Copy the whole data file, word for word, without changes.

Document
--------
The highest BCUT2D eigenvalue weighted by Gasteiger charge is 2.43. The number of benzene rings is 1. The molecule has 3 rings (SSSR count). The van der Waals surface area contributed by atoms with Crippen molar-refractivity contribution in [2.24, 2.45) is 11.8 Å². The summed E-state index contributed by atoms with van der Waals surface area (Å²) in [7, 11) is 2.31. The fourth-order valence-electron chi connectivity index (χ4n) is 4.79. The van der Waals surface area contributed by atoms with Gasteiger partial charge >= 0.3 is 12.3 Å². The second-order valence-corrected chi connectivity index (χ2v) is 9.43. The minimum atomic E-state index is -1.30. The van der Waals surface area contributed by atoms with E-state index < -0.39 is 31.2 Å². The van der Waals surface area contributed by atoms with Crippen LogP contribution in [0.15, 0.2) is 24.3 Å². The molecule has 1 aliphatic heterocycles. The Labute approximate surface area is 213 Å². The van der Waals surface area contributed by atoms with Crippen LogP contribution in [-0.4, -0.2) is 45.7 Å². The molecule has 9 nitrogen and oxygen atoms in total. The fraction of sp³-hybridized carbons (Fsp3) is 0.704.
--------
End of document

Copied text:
The highest BCUT2D eigenvalue weighted by Gasteiger charge is 2.43. The number of benzene rings is 1. The molecule has 3 rings (SSSR count). The van der Waals surface area contributed by atoms with Crippen molar-refractivity contribution in [2.24, 2.45) is 11.8 Å². The summed E-state index contributed by atoms with van der Waals surface area (Å²) in [7, 11) is 2.31. The fourth-order valence-electron chi connectivity index (χ4n) is 4.79. The van der Waals surface area contributed by atoms with Gasteiger partial charge >= 0.3 is 12.3 Å². The second-order valence-corrected chi connectivity index (χ2v) is 9.43. The minimum atomic E-state index is -1.30. The van der Waals surface area contributed by atoms with E-state index < -0.39 is 31.2 Å². The van der Waals surface area contributed by atoms with Crippen LogP contribution in [0.15, 0.2) is 24.3 Å². The molecule has 1 aliphatic heterocycles. The Labute approximate surface area is 213 Å². The van der Waals surface area contributed by atoms with Crippen LogP contribution in [-0.4, -0.2) is 45.7 Å². The molecule has 9 nitrogen and oxygen atoms in total. The fraction of sp³-hybridized carbons (Fsp3) is 0.704.